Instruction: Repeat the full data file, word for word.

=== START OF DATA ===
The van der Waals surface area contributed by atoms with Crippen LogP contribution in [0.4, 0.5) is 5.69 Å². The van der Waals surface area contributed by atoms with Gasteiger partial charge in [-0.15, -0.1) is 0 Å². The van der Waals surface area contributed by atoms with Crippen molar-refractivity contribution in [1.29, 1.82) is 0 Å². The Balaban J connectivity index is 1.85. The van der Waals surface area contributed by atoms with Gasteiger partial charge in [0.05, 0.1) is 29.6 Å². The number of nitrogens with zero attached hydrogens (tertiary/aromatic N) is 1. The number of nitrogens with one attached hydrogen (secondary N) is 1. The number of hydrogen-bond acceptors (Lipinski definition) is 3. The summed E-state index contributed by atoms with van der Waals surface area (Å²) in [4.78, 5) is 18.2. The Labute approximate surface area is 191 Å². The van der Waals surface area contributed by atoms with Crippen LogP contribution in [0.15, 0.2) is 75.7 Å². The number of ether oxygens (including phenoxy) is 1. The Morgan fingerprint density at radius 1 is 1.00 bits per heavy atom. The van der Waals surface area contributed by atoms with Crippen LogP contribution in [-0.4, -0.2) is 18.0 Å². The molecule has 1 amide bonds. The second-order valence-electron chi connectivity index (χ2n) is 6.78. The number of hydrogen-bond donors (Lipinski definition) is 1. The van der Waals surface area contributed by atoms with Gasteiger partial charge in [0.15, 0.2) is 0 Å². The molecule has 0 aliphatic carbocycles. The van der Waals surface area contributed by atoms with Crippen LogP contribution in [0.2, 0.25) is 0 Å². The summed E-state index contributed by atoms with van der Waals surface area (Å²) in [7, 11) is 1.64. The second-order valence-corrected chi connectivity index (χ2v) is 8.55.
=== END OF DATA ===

The van der Waals surface area contributed by atoms with Crippen LogP contribution in [0.4, 0.5) is 5.69 Å². The van der Waals surface area contributed by atoms with Gasteiger partial charge in [-0.15, -0.1) is 0 Å². The van der Waals surface area contributed by atoms with Crippen molar-refractivity contribution in [1.29, 1.82) is 0 Å². The Balaban J connectivity index is 1.85. The van der Waals surface area contributed by atoms with Gasteiger partial charge in [0.05, 0.1) is 29.6 Å². The number of nitrogens with zero attached hydrogens (tertiary/aromatic N) is 1. The number of nitrogens with one attached hydrogen (secondary N) is 1. The number of hydrogen-bond acceptors (Lipinski definition) is 3. The summed E-state index contributed by atoms with van der Waals surface area (Å²) in [4.78, 5) is 18.2. The Labute approximate surface area is 191 Å². The van der Waals surface area contributed by atoms with Crippen LogP contribution in [0.15, 0.2) is 75.7 Å². The number of ether oxygens (including phenoxy) is 1. The Morgan fingerprint density at radius 1 is 1.00 bits per heavy atom. The van der Waals surface area contributed by atoms with Crippen LogP contribution in [-0.4, -0.2) is 18.0 Å². The molecule has 1 amide bonds. The second-order valence-electron chi connectivity index (χ2n) is 6.78. The number of hydrogen-bond donors (Lipinski definition) is 1. The van der Waals surface area contributed by atoms with Gasteiger partial charge in [0.15, 0.2) is 0 Å². The molecule has 0 aliphatic carbocycles. The van der Waals surface area contributed by atoms with Crippen LogP contribution in [0.2, 0.25) is 0 Å². The summed E-state index contributed by atoms with van der Waals surface area (Å²) in [7, 11) is 1.64. The second-order valence-corrected chi connectivity index (χ2v) is 8.55.